Direct Injection of Superheated Steam for Continuous Hydrolysis Reaction

by W.-C. Wang, R. H. Natelson, L. F. Stikeleather, W. L. Roberts
Year: 2012


Direct Injection of Superheated Steam for Continuous Hydrolysis Reaction
W.-C. Wang, R. H. Natelson, L.F. Stikeleather, and W.L. Roberts
Chem Eng Process; Proc Inten  59: 52-59 (2012)


The primary intent for previous continuous hydrolysis studies was to minimize the reaction temperature and reaction time. In this work, hydrolysis is the first step of a proprietary chemical process to convert lipids to sustainable, drop-in replacements for petroleum based fuels. To improve the economics of the process, attention is now focused on optimizing the energy efficiency of the process, maximizing the reaction rate, and improving the recovery of the glycerol by-product. A laboratory-scale reactor system has been designed and built with this goal in mind.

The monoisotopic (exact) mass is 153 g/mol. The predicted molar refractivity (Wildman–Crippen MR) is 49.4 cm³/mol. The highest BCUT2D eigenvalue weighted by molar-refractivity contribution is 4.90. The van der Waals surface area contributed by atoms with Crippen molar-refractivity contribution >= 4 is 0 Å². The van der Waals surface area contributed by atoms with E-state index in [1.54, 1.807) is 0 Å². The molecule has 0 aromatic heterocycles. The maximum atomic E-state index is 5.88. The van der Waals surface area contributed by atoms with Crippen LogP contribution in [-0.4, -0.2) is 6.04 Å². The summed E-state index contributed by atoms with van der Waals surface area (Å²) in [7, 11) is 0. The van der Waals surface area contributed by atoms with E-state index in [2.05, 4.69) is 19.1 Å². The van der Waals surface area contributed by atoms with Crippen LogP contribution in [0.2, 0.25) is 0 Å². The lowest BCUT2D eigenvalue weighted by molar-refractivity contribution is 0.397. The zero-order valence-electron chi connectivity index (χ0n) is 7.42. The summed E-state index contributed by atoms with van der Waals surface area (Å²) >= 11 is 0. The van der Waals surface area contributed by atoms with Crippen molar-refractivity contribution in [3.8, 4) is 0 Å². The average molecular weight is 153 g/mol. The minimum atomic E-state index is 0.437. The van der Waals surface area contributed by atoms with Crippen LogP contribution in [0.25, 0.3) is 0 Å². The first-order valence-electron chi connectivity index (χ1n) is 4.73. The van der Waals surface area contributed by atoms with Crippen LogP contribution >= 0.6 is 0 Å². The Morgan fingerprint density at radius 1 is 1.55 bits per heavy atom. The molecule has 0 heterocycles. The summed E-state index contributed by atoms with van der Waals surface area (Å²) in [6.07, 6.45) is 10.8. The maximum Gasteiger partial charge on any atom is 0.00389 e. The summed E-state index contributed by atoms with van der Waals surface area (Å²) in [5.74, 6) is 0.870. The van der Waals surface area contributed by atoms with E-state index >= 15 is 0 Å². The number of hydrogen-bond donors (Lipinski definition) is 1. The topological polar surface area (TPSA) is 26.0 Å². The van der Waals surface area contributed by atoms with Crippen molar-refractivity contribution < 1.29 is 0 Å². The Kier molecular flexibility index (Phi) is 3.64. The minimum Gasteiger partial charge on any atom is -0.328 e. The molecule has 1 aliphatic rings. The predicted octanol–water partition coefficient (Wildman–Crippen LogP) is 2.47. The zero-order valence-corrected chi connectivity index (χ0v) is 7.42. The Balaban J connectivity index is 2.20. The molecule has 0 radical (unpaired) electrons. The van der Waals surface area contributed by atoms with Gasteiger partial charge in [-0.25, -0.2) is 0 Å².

Sweet water (water with glycerol from the hydrolysis reaction) is routed to a distillation column and heated above the boiling point of water at the reaction pressure. The steam pressure allows the steam to return to the reactor without pumping. Direct injection of steam into the hydrolysis reactor is shown to provide favorable equilibrium conditions resulting in a high quality of FFA product and rapid reaction rate, even without preheating the inlet water and oil and with lower reactor temperatures and lower fresh water demand. The high enthalpy of the steam provides energy for the hydrolysis reaction. Steam injection offers enhanced conditions for continuous hydrolysis of triglycerides to high-purity streams of FFA and glycerol.


Continuous hydrolysis Sweet water Superheated steam Glycerol FFA Biofuel production